Wearers Perceive Masks in Many Different Ways

Masks can be a source of comfort and security, or can bring about anxious emotion;  however the mandates to wear them should be followed.

NurseTogether, Wikimedia Commons

Masks can be a source of comfort and security, or can bring about anxious emotion; however the mandates to wear them should be followed.

Avery Purcell, Staff Writer

Masks are subjective; wearing them can be a different experience for each person. Some use them to hide from societal expectations, while others resent their existence. 

Whatever the perspective is, masks are mandatory in the city of Littleton. Hundreds don these life-saving devices daily–so what are the ways people view masks?

“It’s definitely strange wearing them around,” Dakota junior Mackenzie White said. “At first I didn’t like them very much.”

For some, masks induce anxiety or overwhelming emotions. The facial coverings are prisons for these people. 

With potential claustrophobia, fogged glasses, and sore faces, masks aren’t necessarily enjoyable. 

Walking among fellow citizens can be just as overwhelming with covered faces, enhanced by menacing imaginations that construct horror stories in public spaces. 

For those that don’t mind wearing masks, the anxiety can appear with the clear reminder of the presence of COVID-19, or from those who aren’t wearing masks when they need to be.

Wearing masks is beneficial in many ways, from maintaining health to increasing bodily positivity. 

In an experimental adaptation of the Cambridge Face Memory Test, there was a 15% decrease in facial recognition for people masked compared to non-masked. 

With this lesser recognition, people are more likely to care less about their own appearance when going out in public. 

“I care more about my appearance without my mask because… half of our faces are covered,” White said. “The way that we see others changes when we aren’t wearing masks.”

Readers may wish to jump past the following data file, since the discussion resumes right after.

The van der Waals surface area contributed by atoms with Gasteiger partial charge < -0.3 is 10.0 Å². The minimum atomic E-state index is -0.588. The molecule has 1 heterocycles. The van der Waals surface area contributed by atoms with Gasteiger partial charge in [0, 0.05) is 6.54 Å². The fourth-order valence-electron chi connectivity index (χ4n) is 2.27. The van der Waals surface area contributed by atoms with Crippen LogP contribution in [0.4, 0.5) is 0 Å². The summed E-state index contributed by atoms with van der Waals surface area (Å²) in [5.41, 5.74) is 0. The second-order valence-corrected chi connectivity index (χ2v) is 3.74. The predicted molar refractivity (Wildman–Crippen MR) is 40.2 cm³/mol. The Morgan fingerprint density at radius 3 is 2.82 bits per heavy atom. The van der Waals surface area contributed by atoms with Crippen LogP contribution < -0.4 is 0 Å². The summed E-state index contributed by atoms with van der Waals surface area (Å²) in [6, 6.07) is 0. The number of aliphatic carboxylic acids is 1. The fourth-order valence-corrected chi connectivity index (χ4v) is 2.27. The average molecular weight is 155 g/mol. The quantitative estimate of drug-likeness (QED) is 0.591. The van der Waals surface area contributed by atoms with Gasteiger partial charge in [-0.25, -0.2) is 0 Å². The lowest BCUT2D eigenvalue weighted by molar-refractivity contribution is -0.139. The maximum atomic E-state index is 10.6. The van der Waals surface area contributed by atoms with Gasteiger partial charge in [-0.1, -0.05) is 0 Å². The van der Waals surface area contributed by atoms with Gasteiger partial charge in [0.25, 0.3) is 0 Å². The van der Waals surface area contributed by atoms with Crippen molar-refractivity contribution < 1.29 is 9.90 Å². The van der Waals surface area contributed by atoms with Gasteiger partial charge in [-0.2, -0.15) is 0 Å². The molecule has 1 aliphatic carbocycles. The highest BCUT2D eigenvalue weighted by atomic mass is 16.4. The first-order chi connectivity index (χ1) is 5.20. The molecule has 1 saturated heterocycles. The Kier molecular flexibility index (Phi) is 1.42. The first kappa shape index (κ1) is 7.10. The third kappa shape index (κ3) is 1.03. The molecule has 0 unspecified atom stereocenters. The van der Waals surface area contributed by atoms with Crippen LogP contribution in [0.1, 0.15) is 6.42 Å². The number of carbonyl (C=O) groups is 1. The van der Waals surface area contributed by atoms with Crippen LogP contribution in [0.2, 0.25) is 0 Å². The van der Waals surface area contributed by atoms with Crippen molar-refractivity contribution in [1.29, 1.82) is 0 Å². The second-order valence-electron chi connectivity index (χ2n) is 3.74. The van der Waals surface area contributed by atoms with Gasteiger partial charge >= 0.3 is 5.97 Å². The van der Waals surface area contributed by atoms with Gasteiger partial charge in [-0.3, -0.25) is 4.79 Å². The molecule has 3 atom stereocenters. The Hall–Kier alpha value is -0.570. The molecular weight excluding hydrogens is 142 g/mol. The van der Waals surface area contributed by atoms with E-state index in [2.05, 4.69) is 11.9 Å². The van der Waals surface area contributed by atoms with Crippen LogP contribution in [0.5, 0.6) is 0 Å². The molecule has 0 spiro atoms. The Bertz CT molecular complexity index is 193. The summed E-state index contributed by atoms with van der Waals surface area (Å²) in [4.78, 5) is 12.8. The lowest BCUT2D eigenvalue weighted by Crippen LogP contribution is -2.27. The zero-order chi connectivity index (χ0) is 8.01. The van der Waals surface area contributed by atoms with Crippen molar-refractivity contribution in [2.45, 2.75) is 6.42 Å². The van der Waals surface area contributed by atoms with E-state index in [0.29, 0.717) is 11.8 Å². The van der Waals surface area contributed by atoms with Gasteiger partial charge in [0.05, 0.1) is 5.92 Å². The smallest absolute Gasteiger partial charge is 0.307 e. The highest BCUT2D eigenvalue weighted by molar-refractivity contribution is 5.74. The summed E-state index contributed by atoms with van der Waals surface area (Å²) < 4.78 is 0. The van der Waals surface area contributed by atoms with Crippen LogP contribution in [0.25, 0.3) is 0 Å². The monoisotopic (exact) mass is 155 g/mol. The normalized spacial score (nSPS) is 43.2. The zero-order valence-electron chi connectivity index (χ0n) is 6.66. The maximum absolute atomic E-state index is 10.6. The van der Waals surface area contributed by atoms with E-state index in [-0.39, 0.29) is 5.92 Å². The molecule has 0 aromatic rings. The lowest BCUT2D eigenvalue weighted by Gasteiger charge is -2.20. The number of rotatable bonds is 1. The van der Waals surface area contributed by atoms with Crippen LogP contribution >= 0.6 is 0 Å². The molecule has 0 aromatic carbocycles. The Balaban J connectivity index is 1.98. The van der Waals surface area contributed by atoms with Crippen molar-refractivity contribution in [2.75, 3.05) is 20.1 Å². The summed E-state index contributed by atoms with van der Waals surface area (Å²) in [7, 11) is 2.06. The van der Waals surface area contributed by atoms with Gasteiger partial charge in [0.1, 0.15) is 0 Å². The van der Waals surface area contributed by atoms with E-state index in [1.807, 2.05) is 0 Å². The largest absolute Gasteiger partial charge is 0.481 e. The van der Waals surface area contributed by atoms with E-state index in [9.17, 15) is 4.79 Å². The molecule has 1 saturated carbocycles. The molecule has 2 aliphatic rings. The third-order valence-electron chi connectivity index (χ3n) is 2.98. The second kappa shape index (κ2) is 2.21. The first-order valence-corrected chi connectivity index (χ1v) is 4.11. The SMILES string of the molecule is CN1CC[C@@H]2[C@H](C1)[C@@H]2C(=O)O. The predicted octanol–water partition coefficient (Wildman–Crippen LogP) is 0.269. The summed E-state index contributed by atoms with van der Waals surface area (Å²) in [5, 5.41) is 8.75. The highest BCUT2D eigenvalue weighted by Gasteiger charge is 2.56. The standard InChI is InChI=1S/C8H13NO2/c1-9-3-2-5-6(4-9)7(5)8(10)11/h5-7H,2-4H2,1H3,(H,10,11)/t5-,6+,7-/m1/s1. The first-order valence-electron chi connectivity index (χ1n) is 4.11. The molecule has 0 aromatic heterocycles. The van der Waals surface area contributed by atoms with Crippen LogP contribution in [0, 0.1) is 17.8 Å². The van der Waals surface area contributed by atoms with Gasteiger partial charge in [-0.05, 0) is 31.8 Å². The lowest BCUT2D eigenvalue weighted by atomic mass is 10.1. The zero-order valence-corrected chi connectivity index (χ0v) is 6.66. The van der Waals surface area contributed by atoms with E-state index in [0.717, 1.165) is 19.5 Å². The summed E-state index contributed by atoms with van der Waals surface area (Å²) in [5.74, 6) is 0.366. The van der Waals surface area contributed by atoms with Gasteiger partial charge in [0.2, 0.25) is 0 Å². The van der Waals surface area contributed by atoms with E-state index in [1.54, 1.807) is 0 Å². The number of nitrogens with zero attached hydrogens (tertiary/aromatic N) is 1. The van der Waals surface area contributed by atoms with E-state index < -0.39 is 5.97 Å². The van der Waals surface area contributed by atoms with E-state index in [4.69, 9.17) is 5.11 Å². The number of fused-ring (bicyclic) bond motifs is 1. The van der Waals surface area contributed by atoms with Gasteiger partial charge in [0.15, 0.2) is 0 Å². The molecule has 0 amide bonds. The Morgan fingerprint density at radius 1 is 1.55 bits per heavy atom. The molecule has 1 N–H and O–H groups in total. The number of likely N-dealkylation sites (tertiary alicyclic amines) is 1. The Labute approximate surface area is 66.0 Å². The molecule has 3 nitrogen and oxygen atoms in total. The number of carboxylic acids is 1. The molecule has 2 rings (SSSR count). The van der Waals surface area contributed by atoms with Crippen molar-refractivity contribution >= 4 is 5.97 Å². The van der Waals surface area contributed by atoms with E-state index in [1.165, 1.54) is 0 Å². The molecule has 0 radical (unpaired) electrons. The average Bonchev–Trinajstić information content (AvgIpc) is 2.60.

If people see each other differently, or hardly even know who they’re looking at when masks are thrown into the equation, why should it matter what one looks like?

Many don’t even care what their mask does portray.

“I don’t take the time to decide what pattern I want,” Dakota sophomore Jasmine Fesh said. 

On the contrary, masks can also offer hundreds of designs and styles that provide a way of expression like never before. 

Masks offer a variety of designs, styles, and forms that people can choose to portray a part of themselves. (Avery Purcell)

Many love taking the time to support businesses and wear a representation of themselves. The choice and ability to look casual creates a new sense of security. 

“Personally, I find them comfortable to have on,” Dakota sophomore Phil Spencer said.

Masks also influence the way people see the world, rather than just their own image. 

“It changes my attitude on the people I’m friends with,” Fesh said. “I don’t want to be friends with people who don’t take a pandemic seriously.”

People can analyze the actions of those they surround themselves with, revealing conflicting opinions or entirely new beliefs about what kind of person someone is. 

“I always wear one,” Fesh said. “A surprising amount of people don’t believe in science.”

At the end of the day, the experience of wearing a mask is subjective, ranging from a casual relationship with the face covering to a whole-hearted resentment.

No matter what someone feels, however, it’s important to follow city mandates and world studies that point to wearing masks. 

By covering mouths, masks prevent the spread of Covid-19 by minimizing the transmission of respiratory droplets, both stopping wearers from inhaling them, and others from breathing them in. 

“I think it’s the right thing to do in a pandemic,” Spencer said. 

Experiences and relationships with masks are truly subjective, with a plethora of possibilities when it comes to handling them. 

For whom does it make feel more casual about their appearance, alleviating stress? For whom does it overwhelm? 

No one can tell such emotions in the people they pass… the masks cover it up.

All people can do is be open, follow city law, and find a way to don the life-saving devices until they make their exit from society.

Phil Spencer, wearing his reusable mask that he finds comfortable, his method of keeping the community safe. (Phil Spencer)